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The Competitive Runner's Handbook: The Bestselling Guide to Running 5Ks through Marathons Paperback – April 1, 1999
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"Competitive running gives your running life a focus. Competition measures progress. You set a goal and accomplish it." Bob Glover and Shelly-lynn Florence Glover, authors of The Competitive Runner's Handbook, know what they're talking about. Bob has run competitively for nearly 40 years, coached for 30 years, and completed more than 30 marathons, while Shelly-lynn has raced for more than 20 years and is an exercise physiologist with a master's degree from Columbia University. They've coauthored several books on running. Clocking in at over 600 pages, The Handbook covers basic training techniques, gives tips on speed training, and outlines regimens for specific races: short, 5K, 10K, half-marathon, and marathon. There are also sections on motivation and the mental aspects of competitive running, proper running form, nutrition, dealing with illness and injury, and more. In addition, the book includes many helpful charts. Straightforward and authoritative, this is a comprehensive reference guide that's suited to runners of all levels. --Andy Boynton
From Library Journal
As anyone who has ever run competitively knows, there's more to it than putting one foot in front of the other as fast as possible. The Glovers here provide a full range of advice and instruction on all aspects of running, including diet, exercise, training, strategy, and footwear.
Copyright 1999 Reed Business Information, Inc.
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Following the recommendations of some runners I know, I bought this book. In my view, it's just about perfect, and it could be the only resource most runners would ever need. It strikes a great balance between being casual and fun to read, while still containing a healthy dose of the denser scientific stuff which is necessary for effective training and racing (lactate threshold, carbo-loading, etc.). There is very thorough coverage of the major kinds of speed training, hill training, long runs, and so on; great chapters on injury prevention/recovery, diet, mental training, and footwear; and specific chapters and training plans devoted to the major race distances from 5k to marathon (as the title states), and much more. You get the idea - this book covers pretty much every topic of running with good detail. I don't believe it says much about the latest fad, barefoot running, but training principals are significantly altered for that method compared to normal shoe running, so you'd probably want an entire book specifically devoted to it.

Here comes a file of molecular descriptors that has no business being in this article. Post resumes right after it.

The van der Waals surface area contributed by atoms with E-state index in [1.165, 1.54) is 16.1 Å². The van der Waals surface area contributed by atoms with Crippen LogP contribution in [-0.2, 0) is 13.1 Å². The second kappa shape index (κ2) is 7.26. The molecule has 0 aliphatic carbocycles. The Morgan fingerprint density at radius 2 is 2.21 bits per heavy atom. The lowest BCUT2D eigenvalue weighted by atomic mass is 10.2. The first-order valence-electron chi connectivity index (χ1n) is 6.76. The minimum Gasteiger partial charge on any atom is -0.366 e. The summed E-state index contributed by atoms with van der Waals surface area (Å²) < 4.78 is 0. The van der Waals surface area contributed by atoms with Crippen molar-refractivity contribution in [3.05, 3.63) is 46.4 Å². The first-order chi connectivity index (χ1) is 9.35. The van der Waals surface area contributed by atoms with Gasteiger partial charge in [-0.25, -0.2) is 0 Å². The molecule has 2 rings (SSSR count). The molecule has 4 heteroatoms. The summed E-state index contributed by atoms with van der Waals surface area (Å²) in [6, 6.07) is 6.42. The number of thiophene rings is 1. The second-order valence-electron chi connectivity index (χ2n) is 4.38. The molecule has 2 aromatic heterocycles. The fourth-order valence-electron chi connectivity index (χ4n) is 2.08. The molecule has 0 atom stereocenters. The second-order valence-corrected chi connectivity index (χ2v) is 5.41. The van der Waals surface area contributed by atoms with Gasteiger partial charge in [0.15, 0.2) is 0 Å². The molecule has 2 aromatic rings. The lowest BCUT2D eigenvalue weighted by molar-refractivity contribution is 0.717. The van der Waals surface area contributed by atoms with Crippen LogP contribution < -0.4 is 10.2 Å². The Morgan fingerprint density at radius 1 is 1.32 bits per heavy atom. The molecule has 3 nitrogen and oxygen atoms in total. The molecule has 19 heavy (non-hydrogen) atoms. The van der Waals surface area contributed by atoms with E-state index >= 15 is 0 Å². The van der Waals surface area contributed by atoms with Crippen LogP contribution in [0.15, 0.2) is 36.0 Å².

While I say that this might be all a typical runner would ever need (and that is true) I use it as my 'bible,' the resource I go to first and always return to, while still consulting other sources like magazines or other classic training guides such as those by Daniels and Galloway. As Bob Glover points out in an early chapter of this book, other training guides are neither right nor wrong, just a different application of the same training principals used by everyone.
In my review title, I suggest getting this book over the more beginner-oriented 'Runner's Handbook' by the same authors. I don't own that one, but I recently spent a good 15 minutes paging through it at the bookstore; this book contains basically all the same information, PLUS the more in-depth and advanced material. It's beneficial to read that stuff, and view the training plans that an elite athlete would use, just for the perspective, even if you're still a novice. With any luck this book will help you catch the running bug, and within several months or a year you'll need some more advanced advice - so just get this book and get it over with.
This is one of those books that is rare in any field - a well-written, extremely credible, thorough guide that basically has no drawbacks. Get it, you won't be sorry.
Many marathon training books properly emphasize cross-training and rest, rest, rest, but my experience is that there is too much emphasis on rest. The Glovers' plans (which can be tweaked and customized pretty easily based on your goals and fitness level) called for much more running, much more hard running and more mileage. The plans still emphasize rest, but the cold, hard truth seems to be that the best way to train for a marathon is to log a lot of miles.
I also appreciated the tone of the book. It was upbeat, but did not include too much "cheerleader-ese." Too many of these books try to be inspirational and egg the reader on, and if that's what a reader needs maybe he or she shouldn't be running a hard race to begin with.
I read this book exclusively for marathon training so I can't speak to the shorter, faster race plans, but as a marathon training book I found this to be the best (by far) after having read several others.